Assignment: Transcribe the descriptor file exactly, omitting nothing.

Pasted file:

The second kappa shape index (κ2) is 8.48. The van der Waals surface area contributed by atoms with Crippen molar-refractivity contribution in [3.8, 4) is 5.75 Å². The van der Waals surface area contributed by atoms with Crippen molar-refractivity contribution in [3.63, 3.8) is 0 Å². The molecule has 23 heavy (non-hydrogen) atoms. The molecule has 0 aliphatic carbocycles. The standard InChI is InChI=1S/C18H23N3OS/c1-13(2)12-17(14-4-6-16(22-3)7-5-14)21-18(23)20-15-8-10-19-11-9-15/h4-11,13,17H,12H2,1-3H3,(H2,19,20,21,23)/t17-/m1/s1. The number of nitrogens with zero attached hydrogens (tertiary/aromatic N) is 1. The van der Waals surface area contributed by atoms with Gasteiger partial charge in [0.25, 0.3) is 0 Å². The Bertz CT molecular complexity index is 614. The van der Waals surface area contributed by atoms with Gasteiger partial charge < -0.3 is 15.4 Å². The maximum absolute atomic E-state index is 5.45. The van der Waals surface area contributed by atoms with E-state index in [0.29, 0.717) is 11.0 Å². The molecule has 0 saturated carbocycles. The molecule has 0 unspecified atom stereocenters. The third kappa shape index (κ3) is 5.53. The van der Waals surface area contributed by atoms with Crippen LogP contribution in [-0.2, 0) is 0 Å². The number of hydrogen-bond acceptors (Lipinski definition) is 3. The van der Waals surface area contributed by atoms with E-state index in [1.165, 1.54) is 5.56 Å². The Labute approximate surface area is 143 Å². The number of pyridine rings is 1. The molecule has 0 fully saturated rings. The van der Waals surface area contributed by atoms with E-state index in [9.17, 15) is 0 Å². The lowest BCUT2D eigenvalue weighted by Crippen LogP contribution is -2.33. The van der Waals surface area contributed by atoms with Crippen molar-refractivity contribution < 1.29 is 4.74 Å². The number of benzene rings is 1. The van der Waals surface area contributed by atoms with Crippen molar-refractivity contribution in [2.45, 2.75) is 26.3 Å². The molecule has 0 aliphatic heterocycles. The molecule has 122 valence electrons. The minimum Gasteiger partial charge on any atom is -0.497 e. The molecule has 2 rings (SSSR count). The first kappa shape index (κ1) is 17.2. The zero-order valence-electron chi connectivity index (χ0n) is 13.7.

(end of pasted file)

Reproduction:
The second kappa shape index (κ2) is 8.48. The van der Waals surface area contributed by atoms with Crippen molar-refractivity contribution in [3.8, 4) is 5.75 Å². The van der Waals surface area contributed by atoms with Crippen molar-refractivity contribution in [3.63, 3.8) is 0 Å². The molecule has 23 heavy (non-hydrogen) atoms. The molecule has 0 aliphatic carbocycles. The standard InChI is InChI=1S/C18H23N3OS/c1-13(2)12-17(14-4-6-16(22-3)7-5-14)21-18(23)20-15-8-10-19-11-9-15/h4-11,13,17H,12H2,1-3H3,(H2,19,20,21,23)/t17-/m1/s1. The number of nitrogens with zero attached hydrogens (tertiary/aromatic N) is 1. The van der Waals surface area contributed by atoms with Gasteiger partial charge in [0.25, 0.3) is 0 Å². The Bertz CT molecular complexity index is 614. The van der Waals surface area contributed by atoms with Gasteiger partial charge < -0.3 is 15.4 Å². The maximum absolute atomic E-state index is 5.45. The van der Waals surface area contributed by atoms with E-state index in [0.29, 0.717) is 11.0 Å². The molecule has 0 saturated carbocycles. The molecule has 0 unspecified atom stereocenters. The third kappa shape index (κ3) is 5.53. The van der Waals surface area contributed by atoms with Crippen LogP contribution in [-0.2, 0) is 0 Å². The number of hydrogen-bond acceptors (Lipinski definition) is 3. The van der Waals surface area contributed by atoms with E-state index in [1.165, 1.54) is 5.56 Å². The Labute approximate surface area is 143 Å². The number of pyridine rings is 1. The molecule has 0 fully saturated rings. The van der Waals surface area contributed by atoms with E-state index in [9.17, 15) is 0 Å². The lowest BCUT2D eigenvalue weighted by Crippen LogP contribution is -2.33. The van der Waals surface area contributed by atoms with Crippen molar-refractivity contribution < 1.29 is 4.74 Å². The number of benzene rings is 1. The van der Waals surface area contributed by atoms with Crippen molar-refractivity contribution in [2.45, 2.75) is 26.3 Å². The molecule has 0 aliphatic heterocycles. The molecule has 122 valence electrons. The minimum Gasteiger partial charge on any atom is -0.497 e. The molecule has 2 rings (SSSR count). The first kappa shape index (κ1) is 17.2. The zero-order valence-electron chi connectivity index (χ0n) is 13.7.